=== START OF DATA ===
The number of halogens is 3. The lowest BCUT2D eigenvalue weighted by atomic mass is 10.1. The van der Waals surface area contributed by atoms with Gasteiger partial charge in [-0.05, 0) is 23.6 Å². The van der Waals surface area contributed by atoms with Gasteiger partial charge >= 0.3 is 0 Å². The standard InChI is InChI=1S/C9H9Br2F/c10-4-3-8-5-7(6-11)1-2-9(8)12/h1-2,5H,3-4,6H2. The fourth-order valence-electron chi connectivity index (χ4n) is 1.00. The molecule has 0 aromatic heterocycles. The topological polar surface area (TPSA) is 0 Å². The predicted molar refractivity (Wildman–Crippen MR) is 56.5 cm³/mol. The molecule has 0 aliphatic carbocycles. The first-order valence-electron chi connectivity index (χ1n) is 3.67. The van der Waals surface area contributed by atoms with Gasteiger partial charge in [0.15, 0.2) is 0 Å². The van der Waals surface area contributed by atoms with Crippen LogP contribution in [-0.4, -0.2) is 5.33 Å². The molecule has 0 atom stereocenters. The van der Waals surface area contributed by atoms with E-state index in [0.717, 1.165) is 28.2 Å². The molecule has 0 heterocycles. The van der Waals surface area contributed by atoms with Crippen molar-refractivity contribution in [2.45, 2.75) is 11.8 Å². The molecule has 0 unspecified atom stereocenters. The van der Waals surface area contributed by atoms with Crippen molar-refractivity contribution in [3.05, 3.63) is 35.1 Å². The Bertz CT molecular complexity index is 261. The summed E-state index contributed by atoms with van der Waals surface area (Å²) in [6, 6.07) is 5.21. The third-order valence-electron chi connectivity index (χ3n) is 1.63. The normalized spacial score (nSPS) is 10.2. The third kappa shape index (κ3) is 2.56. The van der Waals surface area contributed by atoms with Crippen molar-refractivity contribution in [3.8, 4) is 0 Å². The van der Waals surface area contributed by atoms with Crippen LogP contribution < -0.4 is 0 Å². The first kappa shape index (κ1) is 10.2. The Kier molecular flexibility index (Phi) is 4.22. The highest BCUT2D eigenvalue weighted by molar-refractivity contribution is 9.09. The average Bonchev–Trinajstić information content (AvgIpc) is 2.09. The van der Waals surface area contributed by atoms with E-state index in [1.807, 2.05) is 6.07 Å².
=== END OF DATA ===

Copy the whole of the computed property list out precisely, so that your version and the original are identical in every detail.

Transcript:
The number of halogens is 3. The lowest BCUT2D eigenvalue weighted by atomic mass is 10.1. The van der Waals surface area contributed by atoms with Gasteiger partial charge in [-0.05, 0) is 23.6 Å². The van der Waals surface area contributed by atoms with Gasteiger partial charge >= 0.3 is 0 Å². The standard InChI is InChI=1S/C9H9Br2F/c10-4-3-8-5-7(6-11)1-2-9(8)12/h1-2,5H,3-4,6H2. The fourth-order valence-electron chi connectivity index (χ4n) is 1.00. The molecule has 0 aromatic heterocycles. The topological polar surface area (TPSA) is 0 Å². The predicted molar refractivity (Wildman–Crippen MR) is 56.5 cm³/mol. The molecule has 0 aliphatic carbocycles. The first-order valence-electron chi connectivity index (χ1n) is 3.67. The van der Waals surface area contributed by atoms with Gasteiger partial charge in [0.15, 0.2) is 0 Å². The van der Waals surface area contributed by atoms with Crippen LogP contribution in [-0.4, -0.2) is 5.33 Å². The molecule has 0 atom stereocenters. The van der Waals surface area contributed by atoms with E-state index in [0.717, 1.165) is 28.2 Å². The molecule has 0 heterocycles. The van der Waals surface area contributed by atoms with Crippen molar-refractivity contribution in [2.45, 2.75) is 11.8 Å². The molecule has 0 unspecified atom stereocenters. The van der Waals surface area contributed by atoms with Crippen molar-refractivity contribution in [3.05, 3.63) is 35.1 Å². The Bertz CT molecular complexity index is 261. The summed E-state index contributed by atoms with van der Waals surface area (Å²) in [6, 6.07) is 5.21. The third-order valence-electron chi connectivity index (χ3n) is 1.63. The normalized spacial score (nSPS) is 10.2. The third kappa shape index (κ3) is 2.56. The van der Waals surface area contributed by atoms with Crippen molar-refractivity contribution in [3.8, 4) is 0 Å². The van der Waals surface area contributed by atoms with Crippen LogP contribution < -0.4 is 0 Å². The first kappa shape index (κ1) is 10.2. The Kier molecular flexibility index (Phi) is 4.22. The highest BCUT2D eigenvalue weighted by molar-refractivity contribution is 9.09. The average Bonchev–Trinajstić information content (AvgIpc) is 2.09. The van der Waals surface area contributed by atoms with E-state index in [1.807, 2.05) is 6.07 Å².